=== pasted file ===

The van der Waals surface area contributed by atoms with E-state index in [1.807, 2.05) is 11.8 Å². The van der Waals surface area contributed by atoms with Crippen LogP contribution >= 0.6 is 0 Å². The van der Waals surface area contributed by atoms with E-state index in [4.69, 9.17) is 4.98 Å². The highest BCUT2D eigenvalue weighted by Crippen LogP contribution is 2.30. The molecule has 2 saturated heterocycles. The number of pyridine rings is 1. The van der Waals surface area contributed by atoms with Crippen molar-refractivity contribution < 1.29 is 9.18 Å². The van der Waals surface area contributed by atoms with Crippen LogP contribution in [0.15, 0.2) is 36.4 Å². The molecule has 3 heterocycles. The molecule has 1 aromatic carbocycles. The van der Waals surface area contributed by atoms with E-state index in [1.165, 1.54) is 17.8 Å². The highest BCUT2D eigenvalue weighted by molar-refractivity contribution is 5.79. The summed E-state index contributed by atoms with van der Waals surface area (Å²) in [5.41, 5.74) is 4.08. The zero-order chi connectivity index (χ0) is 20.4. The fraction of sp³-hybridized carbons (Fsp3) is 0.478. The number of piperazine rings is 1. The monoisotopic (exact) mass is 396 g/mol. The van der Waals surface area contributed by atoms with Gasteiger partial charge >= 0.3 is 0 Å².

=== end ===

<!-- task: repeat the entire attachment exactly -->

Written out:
The van der Waals surface area contributed by atoms with E-state index in [1.807, 2.05) is 11.8 Å². The van der Waals surface area contributed by atoms with Crippen LogP contribution >= 0.6 is 0 Å². The van der Waals surface area contributed by atoms with E-state index in [4.69, 9.17) is 4.98 Å². The highest BCUT2D eigenvalue weighted by Crippen LogP contribution is 2.30. The molecule has 2 saturated heterocycles. The number of pyridine rings is 1. The van der Waals surface area contributed by atoms with Crippen molar-refractivity contribution < 1.29 is 9.18 Å². The van der Waals surface area contributed by atoms with Crippen LogP contribution in [0.15, 0.2) is 36.4 Å². The molecule has 3 heterocycles. The molecule has 1 aromatic carbocycles. The van der Waals surface area contributed by atoms with E-state index in [1.165, 1.54) is 17.8 Å². The highest BCUT2D eigenvalue weighted by molar-refractivity contribution is 5.79. The summed E-state index contributed by atoms with van der Waals surface area (Å²) in [5.41, 5.74) is 4.08. The zero-order chi connectivity index (χ0) is 20.4. The fraction of sp³-hybridized carbons (Fsp3) is 0.478. The number of piperazine rings is 1. The monoisotopic (exact) mass is 396 g/mol. The van der Waals surface area contributed by atoms with Gasteiger partial charge >= 0.3 is 0 Å².